Federal Circuit Further Clarifies Patent Venue in Three Decisions

Patent litigation can be very burdensome for companies big and small − and a major issue in these cases is where the case will be litigated.

Last year, in T.C. Heartland LLC v. Kraft Foods Group Brands LLC, 137 S.Ct. 1514 (2017), the Supreme Court overturned 20 years of Federal Circuit precedent, narrowing the legal construction of part of the patent-venue statute, 28 U.S.C. § 1400(b). But that decision left open a number of issues.

This past month, the Federal Circuit issued three opinions resolving open issues in determining venue: (1) the patent-venue statute does not apply to foreign corporations; they may be sued anywhere in the United States; (2) the burden of showing venue is proper is on the plaintiff; and (3) in a multi-district state, venue is proper in only one district, generally where the defendant has its headquarters.

Taken together, for domestic corporations, the available districts to be sued have been further narrowed. As we pointed out in a prior post concerning patent venue, this can shift the negotiating leverage towards parties accused of infringement (putative defendants), since would-be plaintiffs now have less options of where to sue.

An important part of litigation, especially patent litigation, is where the case is litigated. Apart from the inconveniences of defending suit in a distant forum, it is no secret that certain districts are more favorable to plaintiffs or defendants. Not surprisingly, “patent trolls” have tried to bring their cases in districts they consider favorable to them.

Where a patent case can be brought is governed by the patent-venue statute in 28 U.S.C. § 1400(b). Last month, the Federal Circuit issued three opinions interpreting that statute. These decisions are in the aftermath of the Supreme Court’s decision in TC Heartland, which left open a number of issues in determining venue. The Federal Circuit’s three decisions have now clarified these points.

The patent-venue statute allows infringement claims to be brought either “where the defendant resides” or “where the defendant has committed acts of infringement and has a regular and established place of business.” 28 U.S.C. § 1400(b). TC Heartland limited the first option to a corporation’s state of incorporation.

Patent owners then turned to the second prong of the patent-venue statute. In September 2017, the Federal Circuit construed that provision in In re Cray. According to Cray, the statute requires:

  • A physical location in the district – a physical, geographic location where the defendant conducts business in the district.

  • The presence must be regular and established – meaning there is some steady, permanent business presence in the district.

  • The place must be that of the defendant – not merely employee homes, or independent contractors (or as one later case held, wholly owned subsidiaries).

  • Patent infringement must have allegedly taken place there.

In re ZTE (USA) Inc. involved a patent claim where the patent owner relied on the second prong, “where the defendant has committed acts of infringement and has a regular and established place of business.” The issue was which party has the burden of proof to establish the requirements under that prone as interpreted by Cray. The Federal Circuit held that once a defendant challenges venue, the plaintiff bears the burden of showing that venue is proper. There is currently a Circuit split with regards to the general venue statute, 28 U.S.C. 1391, about who has the burden of persuasion on the issue of venue.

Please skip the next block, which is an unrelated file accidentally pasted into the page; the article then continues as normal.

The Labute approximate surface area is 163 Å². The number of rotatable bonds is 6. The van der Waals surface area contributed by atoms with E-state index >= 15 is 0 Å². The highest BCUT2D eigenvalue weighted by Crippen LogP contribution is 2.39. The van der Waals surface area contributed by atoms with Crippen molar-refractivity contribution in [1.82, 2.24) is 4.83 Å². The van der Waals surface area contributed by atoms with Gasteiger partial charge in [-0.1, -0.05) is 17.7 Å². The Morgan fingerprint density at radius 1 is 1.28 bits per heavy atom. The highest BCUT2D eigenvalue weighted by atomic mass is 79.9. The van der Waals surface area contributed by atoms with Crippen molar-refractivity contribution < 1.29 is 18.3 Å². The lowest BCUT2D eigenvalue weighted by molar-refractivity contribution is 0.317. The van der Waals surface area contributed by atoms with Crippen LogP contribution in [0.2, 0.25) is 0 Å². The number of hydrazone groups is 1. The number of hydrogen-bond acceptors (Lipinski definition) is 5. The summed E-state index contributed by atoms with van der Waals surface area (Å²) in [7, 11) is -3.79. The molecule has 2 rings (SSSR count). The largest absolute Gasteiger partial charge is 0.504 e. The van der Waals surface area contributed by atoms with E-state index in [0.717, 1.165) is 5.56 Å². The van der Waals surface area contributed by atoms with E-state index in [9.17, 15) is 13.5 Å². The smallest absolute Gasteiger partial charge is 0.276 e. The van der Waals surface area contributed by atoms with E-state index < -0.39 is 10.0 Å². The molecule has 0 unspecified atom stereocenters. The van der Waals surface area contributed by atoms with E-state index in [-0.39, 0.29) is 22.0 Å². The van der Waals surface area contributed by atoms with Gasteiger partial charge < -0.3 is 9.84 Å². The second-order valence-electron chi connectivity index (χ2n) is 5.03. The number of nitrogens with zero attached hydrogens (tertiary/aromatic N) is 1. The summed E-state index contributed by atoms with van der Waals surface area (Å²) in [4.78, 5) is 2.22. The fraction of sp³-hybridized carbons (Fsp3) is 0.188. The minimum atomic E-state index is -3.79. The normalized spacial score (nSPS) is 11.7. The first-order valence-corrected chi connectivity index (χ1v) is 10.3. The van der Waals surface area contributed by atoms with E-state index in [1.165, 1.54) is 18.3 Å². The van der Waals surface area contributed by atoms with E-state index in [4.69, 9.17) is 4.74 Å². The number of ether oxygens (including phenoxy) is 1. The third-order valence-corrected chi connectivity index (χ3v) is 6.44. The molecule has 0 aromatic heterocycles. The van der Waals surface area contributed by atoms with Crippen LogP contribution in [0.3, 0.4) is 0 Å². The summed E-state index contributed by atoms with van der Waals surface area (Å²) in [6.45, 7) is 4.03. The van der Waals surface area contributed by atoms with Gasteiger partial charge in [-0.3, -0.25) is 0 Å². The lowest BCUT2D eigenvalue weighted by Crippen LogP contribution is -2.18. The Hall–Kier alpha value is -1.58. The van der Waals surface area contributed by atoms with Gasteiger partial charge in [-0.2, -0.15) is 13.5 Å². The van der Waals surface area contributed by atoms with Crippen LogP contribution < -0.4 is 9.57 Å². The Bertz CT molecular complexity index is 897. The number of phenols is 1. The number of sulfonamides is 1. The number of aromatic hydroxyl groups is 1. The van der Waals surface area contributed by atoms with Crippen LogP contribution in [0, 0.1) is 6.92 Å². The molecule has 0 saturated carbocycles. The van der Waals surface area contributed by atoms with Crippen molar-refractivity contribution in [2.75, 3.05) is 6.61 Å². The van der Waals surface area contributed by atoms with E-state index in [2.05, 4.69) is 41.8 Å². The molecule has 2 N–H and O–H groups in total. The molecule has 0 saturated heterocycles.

But, since there is a special patent-venue statute, the Federal Circuit determined that it was not required to apply regional circuit law. Instead, it construed that patent-venue statute to place the burden of persuasion on the plaintiff.

In re Big Commerce Inc. dealt with the first prong of the patent-venue statute, “where the defendant resides.” As noted, TC Heartland held that means, for a corporate defendant, the state of incorporation. But what happens if the state of incorporation has multiple districts, as do Texas, New York, and California, among others? Some courts (including the Eastern District of Texas, where that case was brought, and a favorite of patent trolls), that any district was proper. That meant that a Texas corporation could be sued anywhere in Texas.

The Federal Circuit rejected that construction. Rather, it held that venue is only proper under the “resides” part of the patent-venue statute only where the defendant corporation has its principal place of business, or if not, where its corporate agent is located. Thus, a Texas corporation having its headquarters in one Texas district could only be sued there, not in the other three Texas districts.

In re HTC Corp. determined that the patent-venue statute does not apply to foreign corporations. The traditional rule is that alien defendants may be sued anywhere in the United States, so long as they have sufficient contacts to sustain personal jurisdiction. The Federal Circuit held that this rule remains as to patent cases. It rejected arguments that Congress altered this rule when it amended the statute as part of the America Invents Act of 2011. Those amendments only related to aliens who are permanent residents of the United States, not to foreign aliens, including foreign corporations.

Taken together, for domestic corporations, the available districts to be sued have been further narrowed. As we pointed out in a prior post concerning patent venue, this can shift the negotiating leverage towards parties accused of infringement (putative defendants), since would-be plaintiffs now have less options of where to sue.